In my travels among different congregations, I have found many healthy, happy churches. Unfortunately, finding them often takes a good deal of work on the part of the searcher. We have many wonderful religious communities in our denomination. But, too often we make the task of locating and entering those communities onerous.
The consequences of our inattention to outreach ministry was struck home to me last week when I attended a local folk music festival. The odyssey started with driving to the fairgrounds and entering one of the two main entrances. I shortly found myself facing a barricade with no indication of exactly where I was supposed to park my car. After crawling around two such obstacles, I found a grassy area with cars and stopped.
Seeing no obvious starting point for the event, I walked over to the main building. Inside I found an information table and some vendors selling instruments and music. However, there was no starting place and no obvious location for the visitor to talk to someone about the schedule of events. In fact, quite the opposite, no one spoke to me, offered assistance, or even said hello.
I walked around the room and was again astonished at the lack of interaction or interest in my presence at all. When I did talk to people, their interest waned quickly when the realized that I was not “one of them.” And although the posted information indicated that food was available, I found nothing but one small table selling bags of popcorn.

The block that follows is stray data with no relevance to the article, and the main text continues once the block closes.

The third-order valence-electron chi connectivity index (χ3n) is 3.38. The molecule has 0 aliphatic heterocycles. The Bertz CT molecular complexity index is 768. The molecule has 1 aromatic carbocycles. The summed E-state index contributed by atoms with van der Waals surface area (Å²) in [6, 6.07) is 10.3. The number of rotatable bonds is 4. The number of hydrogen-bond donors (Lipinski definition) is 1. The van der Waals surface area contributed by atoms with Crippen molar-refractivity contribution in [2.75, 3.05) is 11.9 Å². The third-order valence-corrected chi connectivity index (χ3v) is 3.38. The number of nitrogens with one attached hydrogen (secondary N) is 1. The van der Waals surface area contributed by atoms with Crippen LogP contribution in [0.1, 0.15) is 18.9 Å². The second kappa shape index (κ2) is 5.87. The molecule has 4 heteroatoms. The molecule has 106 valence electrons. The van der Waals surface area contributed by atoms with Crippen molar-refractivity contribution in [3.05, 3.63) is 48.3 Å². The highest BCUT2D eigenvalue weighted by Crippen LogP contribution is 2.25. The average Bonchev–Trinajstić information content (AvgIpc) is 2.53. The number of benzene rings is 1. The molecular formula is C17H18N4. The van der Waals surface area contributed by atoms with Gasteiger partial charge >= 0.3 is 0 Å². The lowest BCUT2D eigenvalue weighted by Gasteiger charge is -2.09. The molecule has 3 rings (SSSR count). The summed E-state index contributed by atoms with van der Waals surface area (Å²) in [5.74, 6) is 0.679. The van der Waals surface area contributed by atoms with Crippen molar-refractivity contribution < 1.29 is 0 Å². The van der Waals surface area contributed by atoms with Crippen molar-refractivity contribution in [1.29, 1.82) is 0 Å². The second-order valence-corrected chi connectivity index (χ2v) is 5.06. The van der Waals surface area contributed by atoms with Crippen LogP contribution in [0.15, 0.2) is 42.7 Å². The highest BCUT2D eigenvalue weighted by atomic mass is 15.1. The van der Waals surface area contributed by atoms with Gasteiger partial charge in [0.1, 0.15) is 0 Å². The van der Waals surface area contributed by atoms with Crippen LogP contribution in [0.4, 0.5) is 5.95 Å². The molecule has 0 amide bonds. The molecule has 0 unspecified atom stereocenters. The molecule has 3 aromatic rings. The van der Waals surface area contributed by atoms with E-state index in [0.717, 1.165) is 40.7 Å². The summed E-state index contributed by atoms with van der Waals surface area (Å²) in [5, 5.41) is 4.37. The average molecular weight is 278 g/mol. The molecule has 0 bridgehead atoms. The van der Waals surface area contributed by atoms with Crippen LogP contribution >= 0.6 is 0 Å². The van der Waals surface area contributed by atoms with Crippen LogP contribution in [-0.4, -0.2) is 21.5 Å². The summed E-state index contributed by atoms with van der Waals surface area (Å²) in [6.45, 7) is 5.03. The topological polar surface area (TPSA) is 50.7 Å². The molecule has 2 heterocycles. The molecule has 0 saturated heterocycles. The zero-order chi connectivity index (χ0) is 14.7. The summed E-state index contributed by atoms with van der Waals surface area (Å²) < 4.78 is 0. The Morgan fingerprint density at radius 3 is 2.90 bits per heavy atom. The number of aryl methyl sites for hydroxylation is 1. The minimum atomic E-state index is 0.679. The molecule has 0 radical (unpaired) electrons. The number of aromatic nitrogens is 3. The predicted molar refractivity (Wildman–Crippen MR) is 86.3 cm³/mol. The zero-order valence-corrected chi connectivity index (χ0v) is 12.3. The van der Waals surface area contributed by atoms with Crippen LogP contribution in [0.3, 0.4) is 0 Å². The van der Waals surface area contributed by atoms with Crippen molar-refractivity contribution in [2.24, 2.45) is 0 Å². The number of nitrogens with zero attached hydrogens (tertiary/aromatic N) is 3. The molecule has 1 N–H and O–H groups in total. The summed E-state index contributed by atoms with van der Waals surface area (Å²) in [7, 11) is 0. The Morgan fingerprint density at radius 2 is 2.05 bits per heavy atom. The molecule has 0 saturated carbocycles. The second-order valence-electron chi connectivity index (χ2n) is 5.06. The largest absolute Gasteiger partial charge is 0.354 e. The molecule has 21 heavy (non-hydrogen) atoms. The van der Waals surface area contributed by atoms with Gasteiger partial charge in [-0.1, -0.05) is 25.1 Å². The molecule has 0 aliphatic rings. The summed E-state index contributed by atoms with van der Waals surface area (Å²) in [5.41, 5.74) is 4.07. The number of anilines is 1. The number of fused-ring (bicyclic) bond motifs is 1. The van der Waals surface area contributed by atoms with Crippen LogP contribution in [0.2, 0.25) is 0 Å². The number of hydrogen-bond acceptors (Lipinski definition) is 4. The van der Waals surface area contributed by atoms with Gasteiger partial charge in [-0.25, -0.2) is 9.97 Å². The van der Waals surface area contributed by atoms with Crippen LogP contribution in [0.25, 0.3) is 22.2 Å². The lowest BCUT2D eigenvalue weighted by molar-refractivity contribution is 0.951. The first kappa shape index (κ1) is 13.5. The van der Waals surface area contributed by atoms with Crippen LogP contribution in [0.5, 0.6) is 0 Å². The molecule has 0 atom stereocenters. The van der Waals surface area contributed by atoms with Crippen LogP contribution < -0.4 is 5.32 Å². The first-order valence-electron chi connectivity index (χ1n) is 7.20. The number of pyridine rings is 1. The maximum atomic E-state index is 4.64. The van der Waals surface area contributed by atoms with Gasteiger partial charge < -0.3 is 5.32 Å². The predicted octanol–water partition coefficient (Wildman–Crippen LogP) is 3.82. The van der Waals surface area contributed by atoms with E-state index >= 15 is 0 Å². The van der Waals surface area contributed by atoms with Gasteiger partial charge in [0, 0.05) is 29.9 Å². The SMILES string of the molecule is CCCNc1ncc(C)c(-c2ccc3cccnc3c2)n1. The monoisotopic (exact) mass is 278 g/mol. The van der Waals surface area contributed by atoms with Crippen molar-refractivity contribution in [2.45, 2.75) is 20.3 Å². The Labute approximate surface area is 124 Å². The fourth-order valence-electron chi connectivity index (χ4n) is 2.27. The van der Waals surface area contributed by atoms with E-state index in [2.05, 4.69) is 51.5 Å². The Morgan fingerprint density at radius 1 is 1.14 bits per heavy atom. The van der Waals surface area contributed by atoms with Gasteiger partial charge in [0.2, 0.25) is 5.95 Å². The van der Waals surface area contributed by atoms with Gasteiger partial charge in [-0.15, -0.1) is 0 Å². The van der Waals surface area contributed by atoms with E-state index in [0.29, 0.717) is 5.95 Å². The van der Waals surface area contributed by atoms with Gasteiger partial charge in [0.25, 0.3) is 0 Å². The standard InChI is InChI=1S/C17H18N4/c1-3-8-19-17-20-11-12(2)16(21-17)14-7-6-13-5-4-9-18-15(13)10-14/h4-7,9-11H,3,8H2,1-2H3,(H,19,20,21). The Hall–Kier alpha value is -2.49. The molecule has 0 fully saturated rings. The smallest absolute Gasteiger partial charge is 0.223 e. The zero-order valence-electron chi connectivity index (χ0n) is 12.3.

The event could have been very interesting. Perhaps the group might have engaged me in what could have become a long and fruitful relationship. Instead, I doubt that I will ever have much interest in the organization or its events again.
It saddens me to think of the many times I have heard similar stories from people visiting our churches. Knowing how I felt that day, I would never wish that feeling of unwelcome on anyone, particularly someone looking for a religious home.
So, while you may be perfectly happy with your own congregation, take a moment and examine it through the eyes of a visitor, a stranger. How welcome would you feel? How would you want to be treated upon entering the space and in the days after? Are the things you would want really all that extreme, or simply practices that should be commonplace?